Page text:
I would like to know which books you recommend, I don't want to choose a novel that turns out to be boring or very hard to understand or interpret and analyze.
This is the list of novels:
Things Fall Apart
In the Time of the Butterflies
The Handmaid's Tale, Alias Grace, Surfacing
Go Tell It on the Mountains
The Adventures of Augie March
Invisable Cities, The Baron in the Trees
In Cold Blood
The House on Mango Street
The Wapshot Scandal
The Red Badge of Courage
Clear Light of Day
A Tale of Two Cities
Crime and Punishment, Notes from Underground, The Idiot
The Invisible Man
As I lay Dying, The Sound and the Fury
The Great Gatsby, Babylon Revisited
The Good Soldier
A Passage to India
The French Lieutenant's Woman, The Magus
The Heart of the Matter
A Map of the World, The Book of Ruth
Tess of the D'Urbervilles
The House of the Seven Gables
The Sun Also Eises, Islands in the Stream
Their Eyes are Watching God
Remains of the Day
The Aspern Papers, The American
The Woman Warrior
The Unbearable Lightness of Being
The Stone Angel
Sons and Lovers
The Fixer, the Natural
One Hundred Years of Solitude
The Heart is a Lonely Hunter
Moby Dick, Billy Budd
Ship of Fools
Voyage in the Dark
Fathers and Sons
9 Answers | Add Yours
Wow! What a list!!! I would absolutely suggest Their Eyes Were Watching God. It's a wonderful (and fairly short) novel about a strong and independent woman. It's easy to read and has a firm handle on history in regards to the formation of the town of Eatonville in Florida (that you could even go and visit if you were so inclined). There's good love, bad love, a rabid dog, a disastrous hurricane, and even a guy sweet enough to be called "Tea Cake." Definitely a "girl power" book. Zora Neale Hurston remains one of my favorite authors as a result.
I vote for A Tale of Two Cities, because it is my favorite book. It is relatively simple to analyze, but has powerful themes. Once you get past the first few chapters, it is also not hard to understand. This book made a big impression on me the first time I read it, and would be a good book for an interesting project, so it has my vote.
That is a very impressive list of options. Without a doubt, many of them would make for an interesting read and have the potential to become an interesting and thought-provoking subject for your project. Based on my own personal experiences, I would recommend either The House on Mango Street or The Handmaid's Tale. I have read both of these books in recent months and, while very different, they are both very intriguing reads. If you are looking for something more "straight-foreward," I would go with The House on Mango Street. If you want something a bit more challenging and aren't afraid of working out complicated themes about gender politics and society, I would go with The Handmaid's Tale. Best of luck with your project!
If I knew what kinds of books you found interesting, I could come closer to making a recommendation that you would like. You have quite an impressive list, and studying any of these works would be time well spent. On your particular list, I found Atwood's Handmaid's Tale to be quite suspenseful and timely. The language is rich, and there is much to analyze and discuss. The story as it weaves between past and present is not particularly difficult to follow. Set in the future, Atwood taps many of the social and politcal tensions that plague us today. I have not read McCarthy's Blood Meridian, but I thoroughly enjoyed his All the Pretty Horses, a beautifully written novel that combines coming of age, adventure, romance as two friends travel to Mexico.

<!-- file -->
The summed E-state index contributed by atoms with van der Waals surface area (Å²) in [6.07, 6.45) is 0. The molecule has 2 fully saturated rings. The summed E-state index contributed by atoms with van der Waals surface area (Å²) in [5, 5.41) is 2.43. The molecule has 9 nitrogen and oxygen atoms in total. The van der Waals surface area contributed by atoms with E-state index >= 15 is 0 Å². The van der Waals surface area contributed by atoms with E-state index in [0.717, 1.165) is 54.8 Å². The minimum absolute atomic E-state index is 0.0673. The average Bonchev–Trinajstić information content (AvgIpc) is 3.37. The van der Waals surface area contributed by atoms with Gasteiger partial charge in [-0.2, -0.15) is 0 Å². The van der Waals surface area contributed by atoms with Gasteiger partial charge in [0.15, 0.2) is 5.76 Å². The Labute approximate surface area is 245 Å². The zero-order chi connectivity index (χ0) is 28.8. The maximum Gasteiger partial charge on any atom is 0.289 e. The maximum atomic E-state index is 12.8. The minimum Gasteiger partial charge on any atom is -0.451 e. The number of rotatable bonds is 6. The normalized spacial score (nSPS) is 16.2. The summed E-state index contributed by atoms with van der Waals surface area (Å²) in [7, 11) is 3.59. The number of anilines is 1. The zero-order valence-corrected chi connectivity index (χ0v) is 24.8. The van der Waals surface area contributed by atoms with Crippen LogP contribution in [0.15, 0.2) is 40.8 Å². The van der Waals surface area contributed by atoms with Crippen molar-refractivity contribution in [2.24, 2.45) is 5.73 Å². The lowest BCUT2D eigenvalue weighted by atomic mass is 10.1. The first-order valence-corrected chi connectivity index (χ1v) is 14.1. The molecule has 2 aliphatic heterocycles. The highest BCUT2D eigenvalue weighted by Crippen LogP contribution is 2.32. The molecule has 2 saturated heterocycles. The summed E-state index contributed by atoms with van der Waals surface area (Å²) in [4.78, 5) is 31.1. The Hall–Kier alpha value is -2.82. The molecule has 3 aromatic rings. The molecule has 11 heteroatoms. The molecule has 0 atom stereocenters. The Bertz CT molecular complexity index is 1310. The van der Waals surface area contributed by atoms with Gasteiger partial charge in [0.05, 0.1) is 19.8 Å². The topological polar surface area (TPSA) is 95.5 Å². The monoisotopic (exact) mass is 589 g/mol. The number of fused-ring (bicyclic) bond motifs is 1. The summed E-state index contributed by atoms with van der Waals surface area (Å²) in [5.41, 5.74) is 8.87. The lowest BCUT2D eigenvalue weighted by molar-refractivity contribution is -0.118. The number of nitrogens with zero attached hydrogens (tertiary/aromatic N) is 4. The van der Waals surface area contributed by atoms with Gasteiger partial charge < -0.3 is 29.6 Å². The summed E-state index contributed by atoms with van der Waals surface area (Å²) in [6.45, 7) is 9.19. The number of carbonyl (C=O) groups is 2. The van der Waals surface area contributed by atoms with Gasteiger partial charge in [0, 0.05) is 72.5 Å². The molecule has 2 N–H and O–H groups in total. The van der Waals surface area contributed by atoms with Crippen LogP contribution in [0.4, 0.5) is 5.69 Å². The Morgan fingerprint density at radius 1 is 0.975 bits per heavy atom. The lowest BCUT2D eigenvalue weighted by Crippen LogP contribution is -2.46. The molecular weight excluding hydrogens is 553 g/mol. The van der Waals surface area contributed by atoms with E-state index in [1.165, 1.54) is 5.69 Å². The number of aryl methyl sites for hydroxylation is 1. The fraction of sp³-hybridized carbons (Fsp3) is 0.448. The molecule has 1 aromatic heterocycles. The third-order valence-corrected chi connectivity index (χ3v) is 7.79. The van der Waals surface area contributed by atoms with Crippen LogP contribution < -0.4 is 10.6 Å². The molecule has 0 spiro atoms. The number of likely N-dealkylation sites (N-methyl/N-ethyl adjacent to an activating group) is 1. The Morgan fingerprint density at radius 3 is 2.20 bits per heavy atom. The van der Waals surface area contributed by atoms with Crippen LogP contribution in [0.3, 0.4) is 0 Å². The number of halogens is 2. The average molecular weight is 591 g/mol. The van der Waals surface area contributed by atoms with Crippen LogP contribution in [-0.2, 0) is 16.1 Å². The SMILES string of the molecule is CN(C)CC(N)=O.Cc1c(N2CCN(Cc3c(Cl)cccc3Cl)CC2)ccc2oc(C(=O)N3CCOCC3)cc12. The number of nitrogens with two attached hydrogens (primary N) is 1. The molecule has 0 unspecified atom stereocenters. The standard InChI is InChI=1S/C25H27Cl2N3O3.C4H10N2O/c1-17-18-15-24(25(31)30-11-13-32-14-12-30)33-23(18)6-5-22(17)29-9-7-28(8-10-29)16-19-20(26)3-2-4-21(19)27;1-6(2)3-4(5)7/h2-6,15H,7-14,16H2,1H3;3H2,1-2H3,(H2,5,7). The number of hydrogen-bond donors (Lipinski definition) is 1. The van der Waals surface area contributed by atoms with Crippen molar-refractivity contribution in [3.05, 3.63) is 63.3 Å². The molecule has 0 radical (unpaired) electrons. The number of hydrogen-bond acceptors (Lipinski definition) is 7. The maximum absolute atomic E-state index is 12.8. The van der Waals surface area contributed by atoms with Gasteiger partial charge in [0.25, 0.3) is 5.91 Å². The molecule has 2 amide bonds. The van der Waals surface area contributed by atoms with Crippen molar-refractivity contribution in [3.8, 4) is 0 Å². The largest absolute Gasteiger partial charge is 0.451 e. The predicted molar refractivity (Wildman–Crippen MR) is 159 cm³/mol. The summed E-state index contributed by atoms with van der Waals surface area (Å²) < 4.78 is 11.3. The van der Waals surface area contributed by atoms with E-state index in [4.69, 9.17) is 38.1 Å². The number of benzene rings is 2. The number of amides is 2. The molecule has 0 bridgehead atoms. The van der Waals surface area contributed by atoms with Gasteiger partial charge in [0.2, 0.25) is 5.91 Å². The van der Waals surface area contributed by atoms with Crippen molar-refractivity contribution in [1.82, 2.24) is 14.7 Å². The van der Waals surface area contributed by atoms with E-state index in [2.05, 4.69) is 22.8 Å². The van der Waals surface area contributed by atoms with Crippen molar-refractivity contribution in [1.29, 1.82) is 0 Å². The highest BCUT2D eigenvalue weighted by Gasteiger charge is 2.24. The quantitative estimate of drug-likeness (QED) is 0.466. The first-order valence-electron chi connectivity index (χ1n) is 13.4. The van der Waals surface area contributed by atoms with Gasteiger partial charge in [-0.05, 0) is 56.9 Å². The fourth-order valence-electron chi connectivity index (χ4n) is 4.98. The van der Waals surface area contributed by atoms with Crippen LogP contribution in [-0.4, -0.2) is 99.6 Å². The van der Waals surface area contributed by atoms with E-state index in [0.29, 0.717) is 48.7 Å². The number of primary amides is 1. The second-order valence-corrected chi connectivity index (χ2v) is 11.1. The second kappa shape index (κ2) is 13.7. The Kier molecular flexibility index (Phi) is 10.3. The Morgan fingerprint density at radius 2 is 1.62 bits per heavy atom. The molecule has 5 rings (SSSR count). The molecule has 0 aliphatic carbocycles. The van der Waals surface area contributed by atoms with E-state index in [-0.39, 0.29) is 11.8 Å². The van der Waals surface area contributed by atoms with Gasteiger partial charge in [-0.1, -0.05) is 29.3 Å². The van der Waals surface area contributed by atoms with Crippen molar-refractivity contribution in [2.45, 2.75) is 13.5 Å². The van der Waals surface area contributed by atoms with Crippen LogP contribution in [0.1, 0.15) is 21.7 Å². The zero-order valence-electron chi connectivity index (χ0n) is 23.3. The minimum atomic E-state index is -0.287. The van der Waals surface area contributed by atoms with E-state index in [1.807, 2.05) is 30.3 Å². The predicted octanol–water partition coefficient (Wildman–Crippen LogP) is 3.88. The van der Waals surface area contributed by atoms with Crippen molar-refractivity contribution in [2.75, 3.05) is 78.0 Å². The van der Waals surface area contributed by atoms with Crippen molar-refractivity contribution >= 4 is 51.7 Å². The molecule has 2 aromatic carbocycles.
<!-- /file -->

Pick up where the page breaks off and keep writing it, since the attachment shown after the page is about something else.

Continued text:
Of course it depends upon your own personal preferences, but I would suggest In Cold Blood. This Truman Capote novel is based on real events, and there are so many areas you could pursue. How Capote's version differs from press accounts. How the enormity of the crime compares to major crimes in today's day and age, and etc. Good luck.
I would probably make one of two choices:
Things Fall Apart. There are so many incredible things about the history of the Ibo and the various threads of colonialism and everything else running through that period of history that there are tons of things you could do with it as a project. The book seems simple as a narrative but it isn't.
I might choose The Red Badge of Courage even though again, as a narrative it appears relatively straight forward but you can branch off into all kinds of things about the Civil War and about the representation of it in the novel.
Wow!!! You have an incredible list of literature. I personally would opt for the seminal writers, ie Hurston (Their Eyes Were Watching God), Ellison (Invisible Man), and Baldwin (Go Tell It On the Mountain). There's a lot that you can do with these books and with these authors. A lot of them paved the way for writers such as Alice Walker and Toni Morrison. Since you don't want a book that may be too hard to understand, I'd say to eliminate Hurston's novel and focus on Invisible Man. It's an excellent read.
May I offer another book suggestion? Langston Hughes's "Not Without Laughter" is quite a gem. Although it lacks much of a story line, you might find the character interaction and racial analysis quite intriguing. Plus, it's a novel that a lot of people don't know about. It would impress your teacher ;)
thank you, I think I have a copy of The Red Badge of Courage so I might start reading it to see how I like it. I also have The Sun Also Rises, would that be a good option too?
I would appreaciate other opinions as well though, as everyone has their own taste.
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